Russian Prime Minister Vladimir Putin speaks during a meeting for new technology at a nuclear testing laboratory in the town of Dubna, some 120 km (75 miles) north of Moscow, July 5, 2011. REUTERS/Sergei Karpukin (RUSSIA – Tags: POLITICS)
When he was 17 years old, Alexei Terentev, then a bookish high school student in Moscow, created what the Russian government has been desperately trying to engineer — a start-up with some of that Silicon Valley–style magic. It was innovative, cleverly marketed and could be run out of his parents’ apartment. By June of last year, when Terentev got his diploma from one of Moscow’s elite universities, his company was on its way to making him a millionaire. But it was also getting big enough, he says, “to get the wrong kind of attention from officials.” So Terentev, now 22, took no chances. One day after graduation, he packed up his laptop and emigrated to the Czech Republic, taking his company with him. He doubts he will ever return.
The reasons for his move, as well as his haste, are the typical worries of the young entrepreneurs Russia is currently hemorrhaging: corruption and bureaucracy, the forces that are driving the biggest exodus since the fall of the Soviet Union. In the past three years, 1.25 million Russians have emigrated, most of them young businesspeople and members of the middle class, according to data released in February by the head of the state’s Audit Chamber. That is about a quarter million more than left the country during the first few years after the Soviet collapse, when Russia was a political and economic basket case. Now the country is stable and the cities are thriving. But small-business owners seem to feel less safe than ever.
Russians are paying the price for the thuggish atmosphere create by Vladimir Putin and his cronies. This is one reason why fears about the decline of America are overblown.
College is expensive. Research shows that a typical year at a four-year institution will cost between $20,000 and $40,000. College has grown to be such an expensive proposition that to many it’s a luxury. Growing bureaucracy, increasing technology, and the cost of living have increased the price of a college education. If you’re lucky, you can qualify for a grant or scholarship. If you are not, you have to find creative ways, like Plain Green Loans, to help keep the cost of college down to a reasonable level.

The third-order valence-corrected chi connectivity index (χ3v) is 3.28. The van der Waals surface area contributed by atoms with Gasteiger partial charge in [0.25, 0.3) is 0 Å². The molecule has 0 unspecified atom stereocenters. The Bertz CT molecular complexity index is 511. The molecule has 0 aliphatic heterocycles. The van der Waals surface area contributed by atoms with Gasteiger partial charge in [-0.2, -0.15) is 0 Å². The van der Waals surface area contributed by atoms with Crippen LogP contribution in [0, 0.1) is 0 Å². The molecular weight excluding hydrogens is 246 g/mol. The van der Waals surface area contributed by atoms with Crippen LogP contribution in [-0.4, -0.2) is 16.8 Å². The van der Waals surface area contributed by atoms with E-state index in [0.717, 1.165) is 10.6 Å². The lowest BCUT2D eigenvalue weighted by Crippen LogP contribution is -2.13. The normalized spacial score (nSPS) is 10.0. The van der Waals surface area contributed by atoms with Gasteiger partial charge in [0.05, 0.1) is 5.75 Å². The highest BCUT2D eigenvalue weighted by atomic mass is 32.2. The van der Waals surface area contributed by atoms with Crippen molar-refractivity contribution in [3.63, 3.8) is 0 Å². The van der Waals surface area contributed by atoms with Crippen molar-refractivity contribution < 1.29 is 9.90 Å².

More Than a House
When you think about it, your college education is actually more expensive than your home. Even if you select a state institution, where tuition rates are typically lower, you can expect to pay over $100,00 for your education. Add in living expenses, incidentals, and loss of employment, and suddenly your education is costing you even more. Whether you’re a struggling college student or earning your degree while you’re working, paying for your education will be difficult, so be sure to have emergency funds available, like those from Plain Green Loans.
The price of education has been on the rise for decades. Like anything, as the popularity and accessibility of college grew, so did the expenses attached to it. More administrators, teachers, and classrooms to house a rising number of students were needed. Technology budgets increased as education itself hit the digital age. Finally, the cost of living has impacted the cost of a college education. Many students find themselves relying on grants, loans, part-time jobs, and other various resources in order to pay for their education.
No matter how well-prepared you are financially, over the course of four or more years you will likely find yourself in a bind. Whether you have bills due or simply need some cash until payday, sometimes you just need money. Instead of not paying your bills or pulling your belt even tighter, consider taking a loan from a company like Plain Green Loans. It can help tide you over until pay day and save you from further financial debt.
A college education is expensive, but it is an investment in your future and one that is well worth it. Prepare yourself financially as much as possible, but don’t be afraid to take out loans when you are in need of a bit of help.